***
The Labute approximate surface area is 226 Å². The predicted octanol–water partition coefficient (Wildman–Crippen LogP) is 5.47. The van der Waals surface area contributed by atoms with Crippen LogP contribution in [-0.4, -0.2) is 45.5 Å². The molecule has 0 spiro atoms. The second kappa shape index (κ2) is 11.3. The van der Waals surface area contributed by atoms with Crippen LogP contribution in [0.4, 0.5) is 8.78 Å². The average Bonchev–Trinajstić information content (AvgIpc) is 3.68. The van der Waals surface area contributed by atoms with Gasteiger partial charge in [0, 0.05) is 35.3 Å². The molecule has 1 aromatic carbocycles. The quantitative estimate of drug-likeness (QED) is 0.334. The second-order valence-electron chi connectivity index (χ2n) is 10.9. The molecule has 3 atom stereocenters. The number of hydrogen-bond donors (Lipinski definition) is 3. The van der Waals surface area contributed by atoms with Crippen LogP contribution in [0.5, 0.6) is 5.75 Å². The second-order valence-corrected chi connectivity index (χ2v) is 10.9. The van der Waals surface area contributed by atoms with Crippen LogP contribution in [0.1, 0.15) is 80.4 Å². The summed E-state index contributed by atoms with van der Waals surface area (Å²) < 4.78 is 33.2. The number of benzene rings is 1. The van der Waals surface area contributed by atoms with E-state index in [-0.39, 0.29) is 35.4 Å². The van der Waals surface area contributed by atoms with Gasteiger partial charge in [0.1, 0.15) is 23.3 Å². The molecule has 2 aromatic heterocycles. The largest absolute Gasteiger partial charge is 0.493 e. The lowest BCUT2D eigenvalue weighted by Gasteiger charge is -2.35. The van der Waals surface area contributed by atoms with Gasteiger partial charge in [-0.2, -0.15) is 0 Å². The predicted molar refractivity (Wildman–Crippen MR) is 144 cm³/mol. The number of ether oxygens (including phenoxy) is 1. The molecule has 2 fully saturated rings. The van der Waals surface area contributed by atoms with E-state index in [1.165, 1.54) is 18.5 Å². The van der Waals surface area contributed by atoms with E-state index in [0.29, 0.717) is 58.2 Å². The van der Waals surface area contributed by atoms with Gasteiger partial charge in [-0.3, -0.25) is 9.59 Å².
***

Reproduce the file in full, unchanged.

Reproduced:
The Labute approximate surface area is 226 Å². The predicted octanol–water partition coefficient (Wildman–Crippen LogP) is 5.47. The van der Waals surface area contributed by atoms with Crippen LogP contribution in [-0.4, -0.2) is 45.5 Å². The molecule has 0 spiro atoms. The second kappa shape index (κ2) is 11.3. The van der Waals surface area contributed by atoms with Crippen LogP contribution in [0.4, 0.5) is 8.78 Å². The average Bonchev–Trinajstić information content (AvgIpc) is 3.68. The van der Waals surface area contributed by atoms with Gasteiger partial charge in [0, 0.05) is 35.3 Å². The molecule has 1 aromatic carbocycles. The quantitative estimate of drug-likeness (QED) is 0.334. The second-order valence-electron chi connectivity index (χ2n) is 10.9. The molecule has 3 atom stereocenters. The number of hydrogen-bond donors (Lipinski definition) is 3. The van der Waals surface area contributed by atoms with Crippen LogP contribution in [0.5, 0.6) is 5.75 Å². The second-order valence-corrected chi connectivity index (χ2v) is 10.9. The van der Waals surface area contributed by atoms with Crippen LogP contribution in [0.1, 0.15) is 80.4 Å². The summed E-state index contributed by atoms with van der Waals surface area (Å²) < 4.78 is 33.2. The number of benzene rings is 1. The van der Waals surface area contributed by atoms with E-state index in [-0.39, 0.29) is 35.4 Å². The van der Waals surface area contributed by atoms with Gasteiger partial charge in [0.1, 0.15) is 23.3 Å². The molecule has 2 aromatic heterocycles. The largest absolute Gasteiger partial charge is 0.493 e. The lowest BCUT2D eigenvalue weighted by Gasteiger charge is -2.35. The van der Waals surface area contributed by atoms with Gasteiger partial charge in [-0.2, -0.15) is 0 Å². The predicted molar refractivity (Wildman–Crippen MR) is 144 cm³/mol. The number of ether oxygens (including phenoxy) is 1. The molecule has 2 fully saturated rings. The van der Waals surface area contributed by atoms with E-state index in [1.165, 1.54) is 18.5 Å². The van der Waals surface area contributed by atoms with E-state index in [0.29, 0.717) is 58.2 Å². The van der Waals surface area contributed by atoms with Gasteiger partial charge in [-0.3, -0.25) is 9.59 Å².